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In mathematics a quadric, or quadric surface, is any D-dimensional (hyper-)surface represented by a second-order equation in spatial variables (coordinates). If the space coordinates are , then the general quadric in such a space is defined by the algebraic equation

for a specific choice of Q, P and R.

The normalized equation for a three-dimensional (D=3) quadric centred at the origin (0,0,0) is:

Via translations and rotations every quadric can be transformed to one of several "normalized" forms. In three-dimensional Euclidean space, there are 16 such normalized forms, and the most interesting are following:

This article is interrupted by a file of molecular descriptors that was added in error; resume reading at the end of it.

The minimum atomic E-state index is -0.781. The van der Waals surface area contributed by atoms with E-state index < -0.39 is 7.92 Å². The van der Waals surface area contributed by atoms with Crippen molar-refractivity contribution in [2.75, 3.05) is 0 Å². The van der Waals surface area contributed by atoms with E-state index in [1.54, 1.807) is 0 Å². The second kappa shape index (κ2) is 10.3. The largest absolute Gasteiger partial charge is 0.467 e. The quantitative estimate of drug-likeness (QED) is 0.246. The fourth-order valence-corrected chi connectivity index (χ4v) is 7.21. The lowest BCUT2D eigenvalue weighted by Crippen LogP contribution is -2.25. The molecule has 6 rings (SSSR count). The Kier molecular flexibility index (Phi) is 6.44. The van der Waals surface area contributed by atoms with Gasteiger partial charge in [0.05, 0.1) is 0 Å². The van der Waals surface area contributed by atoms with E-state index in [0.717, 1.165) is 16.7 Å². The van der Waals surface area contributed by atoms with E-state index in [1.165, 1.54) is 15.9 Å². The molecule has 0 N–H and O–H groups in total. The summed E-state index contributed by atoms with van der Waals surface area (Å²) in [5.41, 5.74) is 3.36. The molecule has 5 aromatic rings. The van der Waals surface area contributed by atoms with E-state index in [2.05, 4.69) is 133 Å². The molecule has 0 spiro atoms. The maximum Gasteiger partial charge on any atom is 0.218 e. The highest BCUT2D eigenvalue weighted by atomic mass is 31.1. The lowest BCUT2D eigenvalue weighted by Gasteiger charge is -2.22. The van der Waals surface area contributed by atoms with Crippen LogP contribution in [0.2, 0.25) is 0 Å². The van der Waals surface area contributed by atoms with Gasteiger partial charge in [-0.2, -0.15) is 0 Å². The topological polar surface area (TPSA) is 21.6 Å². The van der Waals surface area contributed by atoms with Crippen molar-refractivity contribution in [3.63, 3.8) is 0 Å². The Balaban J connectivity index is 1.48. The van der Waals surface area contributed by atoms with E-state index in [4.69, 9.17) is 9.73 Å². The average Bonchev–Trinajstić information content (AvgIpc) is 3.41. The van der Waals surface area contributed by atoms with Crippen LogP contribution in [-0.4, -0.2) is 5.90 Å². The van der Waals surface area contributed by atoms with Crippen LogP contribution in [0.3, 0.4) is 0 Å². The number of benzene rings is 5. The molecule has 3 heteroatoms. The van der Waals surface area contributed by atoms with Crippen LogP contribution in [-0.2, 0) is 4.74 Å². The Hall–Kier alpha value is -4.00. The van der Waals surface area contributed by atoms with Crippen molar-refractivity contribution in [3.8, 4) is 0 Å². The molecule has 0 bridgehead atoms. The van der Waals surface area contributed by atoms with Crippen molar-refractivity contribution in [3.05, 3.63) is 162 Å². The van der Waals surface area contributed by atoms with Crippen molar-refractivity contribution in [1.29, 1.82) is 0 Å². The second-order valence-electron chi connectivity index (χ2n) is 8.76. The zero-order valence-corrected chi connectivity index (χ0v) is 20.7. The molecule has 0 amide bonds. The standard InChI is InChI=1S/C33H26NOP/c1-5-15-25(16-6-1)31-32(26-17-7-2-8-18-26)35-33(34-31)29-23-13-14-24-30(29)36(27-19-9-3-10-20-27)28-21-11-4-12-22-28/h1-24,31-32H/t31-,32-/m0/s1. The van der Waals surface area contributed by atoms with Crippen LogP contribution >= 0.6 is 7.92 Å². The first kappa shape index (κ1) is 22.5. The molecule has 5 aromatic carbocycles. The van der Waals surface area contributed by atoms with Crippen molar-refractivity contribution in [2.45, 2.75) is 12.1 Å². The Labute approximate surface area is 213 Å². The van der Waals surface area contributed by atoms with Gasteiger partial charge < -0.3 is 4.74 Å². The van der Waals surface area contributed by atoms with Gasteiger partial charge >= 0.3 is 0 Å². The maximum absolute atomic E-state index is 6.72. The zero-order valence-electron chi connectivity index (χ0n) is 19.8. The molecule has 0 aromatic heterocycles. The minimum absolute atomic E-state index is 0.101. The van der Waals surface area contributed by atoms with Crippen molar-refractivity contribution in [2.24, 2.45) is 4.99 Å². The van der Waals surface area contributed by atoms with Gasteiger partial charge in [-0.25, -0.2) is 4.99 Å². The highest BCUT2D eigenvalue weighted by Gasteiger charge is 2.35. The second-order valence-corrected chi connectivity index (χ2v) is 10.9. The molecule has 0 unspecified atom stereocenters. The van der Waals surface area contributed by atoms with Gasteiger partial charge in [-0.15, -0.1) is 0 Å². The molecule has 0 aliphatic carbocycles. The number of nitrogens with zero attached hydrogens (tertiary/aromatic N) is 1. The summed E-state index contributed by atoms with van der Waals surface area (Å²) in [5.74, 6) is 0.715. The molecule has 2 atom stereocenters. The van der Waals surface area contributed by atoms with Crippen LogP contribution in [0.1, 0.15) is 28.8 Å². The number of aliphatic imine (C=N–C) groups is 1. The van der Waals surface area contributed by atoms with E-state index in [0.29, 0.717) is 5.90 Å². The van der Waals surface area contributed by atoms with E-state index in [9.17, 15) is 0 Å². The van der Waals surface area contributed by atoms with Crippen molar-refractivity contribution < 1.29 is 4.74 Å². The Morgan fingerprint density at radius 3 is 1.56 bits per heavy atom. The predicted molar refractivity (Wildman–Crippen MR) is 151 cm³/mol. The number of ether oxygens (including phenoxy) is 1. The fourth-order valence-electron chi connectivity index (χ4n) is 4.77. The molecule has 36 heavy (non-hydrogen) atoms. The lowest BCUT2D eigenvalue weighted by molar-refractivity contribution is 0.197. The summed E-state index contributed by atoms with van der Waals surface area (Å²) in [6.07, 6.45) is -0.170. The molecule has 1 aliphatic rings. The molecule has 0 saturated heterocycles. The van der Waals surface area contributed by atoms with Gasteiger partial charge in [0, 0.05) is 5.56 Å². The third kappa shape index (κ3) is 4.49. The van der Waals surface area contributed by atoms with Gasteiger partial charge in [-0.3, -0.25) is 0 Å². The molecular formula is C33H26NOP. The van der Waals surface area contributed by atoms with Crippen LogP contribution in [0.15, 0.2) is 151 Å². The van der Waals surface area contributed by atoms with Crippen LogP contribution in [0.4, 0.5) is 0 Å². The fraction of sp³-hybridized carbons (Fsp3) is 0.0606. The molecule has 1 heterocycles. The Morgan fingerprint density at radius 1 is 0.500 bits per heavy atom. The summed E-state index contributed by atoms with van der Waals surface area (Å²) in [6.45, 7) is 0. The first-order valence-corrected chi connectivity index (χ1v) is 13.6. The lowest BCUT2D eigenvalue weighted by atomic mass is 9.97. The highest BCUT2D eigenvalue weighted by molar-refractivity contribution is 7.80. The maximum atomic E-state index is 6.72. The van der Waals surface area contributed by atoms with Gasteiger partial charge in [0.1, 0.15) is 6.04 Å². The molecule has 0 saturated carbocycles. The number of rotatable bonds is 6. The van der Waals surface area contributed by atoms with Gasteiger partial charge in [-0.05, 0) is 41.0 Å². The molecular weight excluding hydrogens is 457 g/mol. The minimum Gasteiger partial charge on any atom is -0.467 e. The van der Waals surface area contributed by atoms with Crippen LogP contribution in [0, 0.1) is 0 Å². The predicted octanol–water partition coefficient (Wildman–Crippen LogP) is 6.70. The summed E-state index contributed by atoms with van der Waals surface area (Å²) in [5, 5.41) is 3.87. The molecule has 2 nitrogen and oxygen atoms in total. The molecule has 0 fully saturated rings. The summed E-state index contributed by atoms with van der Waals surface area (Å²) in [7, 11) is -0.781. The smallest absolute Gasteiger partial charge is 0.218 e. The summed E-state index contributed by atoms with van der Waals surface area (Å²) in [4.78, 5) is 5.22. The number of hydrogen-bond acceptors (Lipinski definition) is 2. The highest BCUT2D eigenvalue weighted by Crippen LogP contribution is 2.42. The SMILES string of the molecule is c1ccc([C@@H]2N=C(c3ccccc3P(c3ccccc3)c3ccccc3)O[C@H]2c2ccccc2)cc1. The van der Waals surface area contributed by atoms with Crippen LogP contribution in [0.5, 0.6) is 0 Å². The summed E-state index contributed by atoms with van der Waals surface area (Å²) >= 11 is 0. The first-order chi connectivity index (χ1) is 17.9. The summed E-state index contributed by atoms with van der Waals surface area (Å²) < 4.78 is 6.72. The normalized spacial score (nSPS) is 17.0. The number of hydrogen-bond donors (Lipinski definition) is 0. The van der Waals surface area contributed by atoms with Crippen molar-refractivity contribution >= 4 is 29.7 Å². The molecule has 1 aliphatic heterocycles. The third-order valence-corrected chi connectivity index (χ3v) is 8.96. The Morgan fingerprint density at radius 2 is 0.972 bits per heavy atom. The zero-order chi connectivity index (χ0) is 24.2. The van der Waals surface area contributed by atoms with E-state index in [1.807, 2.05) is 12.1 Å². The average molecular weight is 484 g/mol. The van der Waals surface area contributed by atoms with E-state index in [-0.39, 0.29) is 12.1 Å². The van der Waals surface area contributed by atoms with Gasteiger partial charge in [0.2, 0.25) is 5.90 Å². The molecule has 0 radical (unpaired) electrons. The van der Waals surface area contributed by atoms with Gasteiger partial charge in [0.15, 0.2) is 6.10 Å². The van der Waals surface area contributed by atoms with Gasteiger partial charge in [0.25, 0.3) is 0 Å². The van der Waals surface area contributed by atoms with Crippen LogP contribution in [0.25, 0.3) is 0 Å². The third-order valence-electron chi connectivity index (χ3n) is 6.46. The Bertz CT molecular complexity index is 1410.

In real projective space, the ellipsoid, the elliptic hyperboloid, and the elliptic paraboloid are not different from each other; the two hyperbolic paraboloids are not different from each other (these are ruled surfaces); the cone and the cylinder are not different from each other (these are "degenerate" quadrics, since their Gaussian curvature is zero). In complex projective space all of the nondegenerate quadrics become indistinguishable from each other.